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Psychosocial Support for Patients With Cancer Waning as COVID-19 Pandemic Continues

Article

A recent survey showed the disruption in cancer care as a result of the pandemic is worrying professionals who provide psychosocial support to patients.

As the coronavirus disease 2019 (COVID-19) pandemic continues around the globe, a look into how the crisis is impacting patients with cancer finds that their psychosocial needs are not being met.

To see how disruption in cancer care as a result of the pandemic has impacted the psychosocial support of patients with cancer, researchers from the United Kingdom surveyed 94 psychosocial oncology professionals from across the field, who outlined several concerns.

Throughout the survey, the professionals highlighted the profound impact of the suspension of face-to-face consultations, with a reported drop in the number of patients referred to psychosocial services and with care now being delivered remotely by telephone or video calls, or being suspended entirely in some regions. The change in care delivery “will have unmapped and unknown effects,” noted one respondent.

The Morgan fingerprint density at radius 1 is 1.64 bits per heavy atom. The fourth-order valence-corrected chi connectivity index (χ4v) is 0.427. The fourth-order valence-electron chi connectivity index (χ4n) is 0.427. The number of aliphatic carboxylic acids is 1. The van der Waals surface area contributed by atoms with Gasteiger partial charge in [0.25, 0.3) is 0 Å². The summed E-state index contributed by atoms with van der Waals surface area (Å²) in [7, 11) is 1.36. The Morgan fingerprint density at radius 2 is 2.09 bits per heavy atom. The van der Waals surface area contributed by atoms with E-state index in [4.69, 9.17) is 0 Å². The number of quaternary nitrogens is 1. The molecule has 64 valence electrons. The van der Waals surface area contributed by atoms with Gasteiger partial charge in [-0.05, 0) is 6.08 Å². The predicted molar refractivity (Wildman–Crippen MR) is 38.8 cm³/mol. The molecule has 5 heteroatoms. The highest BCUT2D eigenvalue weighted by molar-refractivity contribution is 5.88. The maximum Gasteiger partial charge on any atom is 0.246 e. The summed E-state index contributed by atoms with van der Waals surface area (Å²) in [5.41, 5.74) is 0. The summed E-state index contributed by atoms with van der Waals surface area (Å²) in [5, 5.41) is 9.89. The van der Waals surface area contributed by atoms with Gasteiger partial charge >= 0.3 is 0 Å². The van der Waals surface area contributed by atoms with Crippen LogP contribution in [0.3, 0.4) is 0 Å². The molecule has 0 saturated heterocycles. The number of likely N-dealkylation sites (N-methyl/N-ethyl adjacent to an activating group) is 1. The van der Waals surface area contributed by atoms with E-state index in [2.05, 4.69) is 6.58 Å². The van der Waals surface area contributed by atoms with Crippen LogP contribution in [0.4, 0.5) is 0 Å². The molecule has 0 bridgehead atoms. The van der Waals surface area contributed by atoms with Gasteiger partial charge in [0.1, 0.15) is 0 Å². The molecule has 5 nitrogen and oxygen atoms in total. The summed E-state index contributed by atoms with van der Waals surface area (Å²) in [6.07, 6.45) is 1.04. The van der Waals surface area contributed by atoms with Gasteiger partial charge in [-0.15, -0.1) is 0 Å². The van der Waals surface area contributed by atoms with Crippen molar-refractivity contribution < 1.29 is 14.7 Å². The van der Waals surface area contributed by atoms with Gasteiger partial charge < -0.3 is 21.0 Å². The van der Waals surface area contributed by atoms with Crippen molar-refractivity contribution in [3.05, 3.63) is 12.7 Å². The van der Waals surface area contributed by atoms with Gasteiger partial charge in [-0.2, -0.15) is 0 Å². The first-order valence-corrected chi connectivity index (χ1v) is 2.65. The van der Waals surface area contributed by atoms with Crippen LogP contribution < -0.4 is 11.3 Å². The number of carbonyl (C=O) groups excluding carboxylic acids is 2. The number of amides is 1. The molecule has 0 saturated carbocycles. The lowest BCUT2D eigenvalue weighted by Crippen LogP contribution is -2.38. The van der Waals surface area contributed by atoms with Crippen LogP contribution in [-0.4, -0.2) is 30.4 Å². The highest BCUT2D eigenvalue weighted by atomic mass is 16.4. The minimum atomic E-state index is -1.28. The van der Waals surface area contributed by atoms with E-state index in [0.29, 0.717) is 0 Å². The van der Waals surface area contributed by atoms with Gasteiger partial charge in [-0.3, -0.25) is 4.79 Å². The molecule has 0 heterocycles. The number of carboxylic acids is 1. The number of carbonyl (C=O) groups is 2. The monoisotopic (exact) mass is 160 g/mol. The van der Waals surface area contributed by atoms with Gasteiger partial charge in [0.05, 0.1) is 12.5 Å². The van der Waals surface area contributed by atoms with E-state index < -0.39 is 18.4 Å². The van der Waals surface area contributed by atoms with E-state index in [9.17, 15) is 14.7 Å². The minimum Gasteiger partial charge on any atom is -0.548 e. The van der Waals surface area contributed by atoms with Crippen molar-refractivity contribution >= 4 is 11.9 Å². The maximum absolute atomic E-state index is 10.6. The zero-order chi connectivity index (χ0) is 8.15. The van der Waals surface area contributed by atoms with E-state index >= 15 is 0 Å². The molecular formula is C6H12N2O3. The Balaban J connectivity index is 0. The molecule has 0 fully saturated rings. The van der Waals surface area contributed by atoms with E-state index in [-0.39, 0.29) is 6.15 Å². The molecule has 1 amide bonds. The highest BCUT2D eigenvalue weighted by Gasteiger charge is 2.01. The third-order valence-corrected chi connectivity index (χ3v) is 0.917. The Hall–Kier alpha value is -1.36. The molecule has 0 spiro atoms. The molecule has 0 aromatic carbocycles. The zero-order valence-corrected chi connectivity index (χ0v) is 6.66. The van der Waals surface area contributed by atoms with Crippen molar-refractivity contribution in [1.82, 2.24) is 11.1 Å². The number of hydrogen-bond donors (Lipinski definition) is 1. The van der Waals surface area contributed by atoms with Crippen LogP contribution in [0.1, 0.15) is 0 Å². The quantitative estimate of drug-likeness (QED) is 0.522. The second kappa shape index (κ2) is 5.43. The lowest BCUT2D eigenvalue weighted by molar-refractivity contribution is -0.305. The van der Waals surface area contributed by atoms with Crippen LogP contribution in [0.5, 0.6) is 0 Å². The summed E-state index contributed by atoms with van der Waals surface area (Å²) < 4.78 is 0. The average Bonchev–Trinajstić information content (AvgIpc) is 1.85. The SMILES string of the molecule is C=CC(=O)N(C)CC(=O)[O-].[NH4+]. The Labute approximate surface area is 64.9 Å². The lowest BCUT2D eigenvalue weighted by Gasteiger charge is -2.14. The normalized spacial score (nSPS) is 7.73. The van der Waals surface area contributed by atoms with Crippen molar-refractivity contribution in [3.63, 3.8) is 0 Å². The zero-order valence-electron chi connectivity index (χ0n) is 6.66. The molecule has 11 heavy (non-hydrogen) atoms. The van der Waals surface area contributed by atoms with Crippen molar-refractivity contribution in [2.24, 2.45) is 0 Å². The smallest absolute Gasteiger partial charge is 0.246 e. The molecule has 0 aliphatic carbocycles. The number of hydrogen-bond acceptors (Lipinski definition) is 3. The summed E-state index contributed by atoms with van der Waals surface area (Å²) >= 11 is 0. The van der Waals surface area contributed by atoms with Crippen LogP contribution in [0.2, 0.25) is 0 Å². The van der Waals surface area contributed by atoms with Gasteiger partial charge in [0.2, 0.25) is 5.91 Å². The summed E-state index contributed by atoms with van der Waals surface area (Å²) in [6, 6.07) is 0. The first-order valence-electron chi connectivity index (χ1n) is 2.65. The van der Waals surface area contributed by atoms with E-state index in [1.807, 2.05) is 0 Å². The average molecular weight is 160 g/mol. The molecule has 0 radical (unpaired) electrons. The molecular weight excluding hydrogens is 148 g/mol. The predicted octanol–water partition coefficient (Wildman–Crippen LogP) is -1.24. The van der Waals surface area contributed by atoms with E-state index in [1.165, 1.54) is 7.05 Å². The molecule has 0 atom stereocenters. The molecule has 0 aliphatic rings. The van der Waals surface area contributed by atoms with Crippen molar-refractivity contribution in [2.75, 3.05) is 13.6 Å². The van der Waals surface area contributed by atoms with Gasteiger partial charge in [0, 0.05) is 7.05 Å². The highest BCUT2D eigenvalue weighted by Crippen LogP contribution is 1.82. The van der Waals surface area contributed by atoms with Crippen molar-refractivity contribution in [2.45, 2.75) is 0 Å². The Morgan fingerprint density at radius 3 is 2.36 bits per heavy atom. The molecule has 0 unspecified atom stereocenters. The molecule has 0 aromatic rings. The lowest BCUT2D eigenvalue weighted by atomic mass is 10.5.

“Moving psychosocial support to remote delivery, and in some cases suspending it all together, has proven to be difficult to staff to deliver and has resulted in the needs of patients affected by cancer not being met,” explained Jo Armes,PhD, MSc, BSc, RGN, Reader in Cancer Care and Lead for Digital Health at the University of Surrey, and study author, in a statement.

The professionals expressed concern over remote services leading to longer wait times and the usual care not being as effective as usual, as well as these services making it more difficult to complete assessments as there is no existing relationship, making it harder to form a therapeutic alliance.

The lack of face-to-face consultations are also leaving patients—who already face anxiety related to a cancer diagnosis or living with cancer—with a heightened sense of distress due to a lack of face-to-face consultations, potentially creating an increased need for psychological support, according to the survey results.

Many respondents expressed worry over the psychosocial needs of these patients not being met and that when the pandemic ends there will be an “avalanche of demand.”

“With the full magnitude of the impact of COVID-19 yet to be realised in cancer care, more hurdles are undoubtedly on the horizon,” warned the researchers. However, they did note that some respondents identified several silver linings in the shift of care.

These included the flexibility of working from home, as well as being able to now assist patients who were previously unable to make the trip to their office due to distance and illness.

Reference

Archer S, Holch P, Armes J, et al. “No turning back” psycho-oncology in the time of COVID-19: insights from a survey of UK professionals. Psychooncology. Published online July 20, 2020. doi: 10.1002/pon.5486.

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